Mutation in KARS: A novel mechanism for severe anaphylaxis

TitleMutation in KARS: A novel mechanism for severe anaphylaxis
Publication TypeJournal Article
Year of Publication2021
AuthorsRibó, Pau, Guo Yanru, Aranda Juan, Ainsua-Enrich Erola, Navinés-Ferrer Arnau, Guerrero Mario, Pascal Mariona, de la Cruz Cinthia, Orozco Modesto, Muñoz-Cano Rosa, and Martin Margarita
JournalJournal of Allergy and Clinical Immunology
Pagination1855 - 1864.e9
Date Published05/2021
ISBN Number0091-6749
KeywordsAnaphylaxis, KARS, lysyl-tRNA synthetase (LysRS), mast cells, microphthalmia transcription factor

BackgroundAnaphylaxis is a severe allergic reaction that can be lethal if not treated adequately. The underlying molecular mechanisms responsible for the severity are mostly unknown.ObjectiveThis study is based on a clinical case of a patient with extremely severe anaphylaxis to paper wasp venom. This patient has a mutation in the KARS gene, which encodes lysyl-tRNA synthetase (LysRS), a moonlight protein with a canonical function in protein synthesis and a noncanonical function in antigen dependent–FcεRI activation in mast cells. In this study, the objective was to characterize the mutation at the molecular level.MethodsAnalysis of the KARS mutation was carried out using biochemical and functional approaches, cell transfection, Western blot, confocal microscopy, cell degranulation, prostaglandin D2 secretion, and proteases gene transcription. Structural analysis using molecular dynamics simulations and well-tempered metadynamics was also performed.ResultsThe mutation found, P542R (proline was replaced by arginine at aminoacid 542), affects the location of the protein as we show in biochemical and structural analyses. The mutation resembles active LysRS and causes a constitutive activation of the microphthalmia transcription factor, which is involved in critical mast cell functions such as synthesis of mediators and granule biogenesis. Moreover, the structural analysis provides insights into how LysRS works in mast cell activation.ConclusionsA link between the aberrant LysRS-P542R function and mast cell–exacerbated activation with increase in proinflammatory mediator release after antigen-IgE–dependent response could be established.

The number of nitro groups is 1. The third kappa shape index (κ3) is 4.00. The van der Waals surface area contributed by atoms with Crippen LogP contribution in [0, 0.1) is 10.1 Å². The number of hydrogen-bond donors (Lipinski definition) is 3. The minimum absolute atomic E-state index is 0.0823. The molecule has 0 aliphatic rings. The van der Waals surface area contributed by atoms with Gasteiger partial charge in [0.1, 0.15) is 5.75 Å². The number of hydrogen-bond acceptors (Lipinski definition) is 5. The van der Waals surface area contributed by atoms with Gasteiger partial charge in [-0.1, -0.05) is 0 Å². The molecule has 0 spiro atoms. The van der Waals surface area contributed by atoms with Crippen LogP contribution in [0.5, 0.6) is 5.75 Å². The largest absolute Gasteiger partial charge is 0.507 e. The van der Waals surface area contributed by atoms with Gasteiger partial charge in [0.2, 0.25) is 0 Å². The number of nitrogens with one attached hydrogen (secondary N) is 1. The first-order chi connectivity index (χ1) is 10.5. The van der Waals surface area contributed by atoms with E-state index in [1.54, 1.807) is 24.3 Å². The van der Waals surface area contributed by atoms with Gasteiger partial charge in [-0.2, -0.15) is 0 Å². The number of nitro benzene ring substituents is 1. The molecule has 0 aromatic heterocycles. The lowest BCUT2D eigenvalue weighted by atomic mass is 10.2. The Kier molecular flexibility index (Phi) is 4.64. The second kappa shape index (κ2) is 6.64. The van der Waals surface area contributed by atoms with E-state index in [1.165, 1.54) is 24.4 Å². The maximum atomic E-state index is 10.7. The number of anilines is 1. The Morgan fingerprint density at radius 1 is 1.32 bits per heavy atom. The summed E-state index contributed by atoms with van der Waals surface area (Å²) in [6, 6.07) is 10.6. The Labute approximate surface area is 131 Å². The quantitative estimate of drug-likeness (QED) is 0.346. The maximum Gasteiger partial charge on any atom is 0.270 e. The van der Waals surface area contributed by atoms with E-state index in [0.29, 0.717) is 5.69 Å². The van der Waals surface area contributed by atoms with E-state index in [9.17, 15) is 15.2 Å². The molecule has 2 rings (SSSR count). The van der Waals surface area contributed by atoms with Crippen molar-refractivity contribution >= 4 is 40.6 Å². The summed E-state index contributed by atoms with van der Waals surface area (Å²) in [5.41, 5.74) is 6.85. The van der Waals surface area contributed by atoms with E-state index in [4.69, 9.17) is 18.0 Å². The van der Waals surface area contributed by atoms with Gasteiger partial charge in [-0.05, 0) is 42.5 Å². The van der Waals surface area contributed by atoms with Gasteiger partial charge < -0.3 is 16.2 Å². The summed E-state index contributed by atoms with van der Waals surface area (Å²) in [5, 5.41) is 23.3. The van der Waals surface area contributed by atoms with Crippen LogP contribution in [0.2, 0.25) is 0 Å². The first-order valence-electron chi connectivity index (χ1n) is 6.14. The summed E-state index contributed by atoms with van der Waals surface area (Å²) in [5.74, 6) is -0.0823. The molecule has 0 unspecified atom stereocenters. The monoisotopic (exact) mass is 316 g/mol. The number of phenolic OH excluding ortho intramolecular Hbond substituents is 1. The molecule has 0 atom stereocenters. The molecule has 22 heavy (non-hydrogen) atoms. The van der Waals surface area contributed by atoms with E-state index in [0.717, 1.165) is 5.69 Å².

Short TitleJournal of Allergy and Clinical Immunology